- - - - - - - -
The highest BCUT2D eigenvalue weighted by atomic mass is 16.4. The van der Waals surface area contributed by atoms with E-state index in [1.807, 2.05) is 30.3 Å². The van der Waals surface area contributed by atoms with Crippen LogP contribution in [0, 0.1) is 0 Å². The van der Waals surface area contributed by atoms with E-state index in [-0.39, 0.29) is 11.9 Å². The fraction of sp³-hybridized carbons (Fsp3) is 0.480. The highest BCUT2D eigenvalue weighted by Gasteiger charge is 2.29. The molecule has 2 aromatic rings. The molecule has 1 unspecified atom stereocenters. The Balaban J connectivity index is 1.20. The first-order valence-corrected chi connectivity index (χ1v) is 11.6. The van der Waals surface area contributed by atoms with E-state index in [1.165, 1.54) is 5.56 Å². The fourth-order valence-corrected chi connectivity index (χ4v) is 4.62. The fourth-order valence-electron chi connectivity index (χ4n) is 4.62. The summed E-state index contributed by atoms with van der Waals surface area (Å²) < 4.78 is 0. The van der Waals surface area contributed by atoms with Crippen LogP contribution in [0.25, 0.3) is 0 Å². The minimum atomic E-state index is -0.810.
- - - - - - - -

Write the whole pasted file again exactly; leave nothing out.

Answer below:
The highest BCUT2D eigenvalue weighted by atomic mass is 16.4. The van der Waals surface area contributed by atoms with E-state index in [1.807, 2.05) is 30.3 Å². The van der Waals surface area contributed by atoms with Crippen LogP contribution in [0, 0.1) is 0 Å². The van der Waals surface area contributed by atoms with E-state index in [-0.39, 0.29) is 11.9 Å². The fraction of sp³-hybridized carbons (Fsp3) is 0.480. The highest BCUT2D eigenvalue weighted by Gasteiger charge is 2.29. The molecule has 2 aromatic rings. The molecule has 1 unspecified atom stereocenters. The Balaban J connectivity index is 1.20. The first-order valence-corrected chi connectivity index (χ1v) is 11.6. The van der Waals surface area contributed by atoms with E-state index in [1.165, 1.54) is 5.56 Å². The fourth-order valence-corrected chi connectivity index (χ4v) is 4.62. The fourth-order valence-electron chi connectivity index (χ4n) is 4.62. The summed E-state index contributed by atoms with van der Waals surface area (Å²) < 4.78 is 0. The van der Waals surface area contributed by atoms with Crippen LogP contribution in [0.25, 0.3) is 0 Å². The minimum atomic E-state index is -0.810.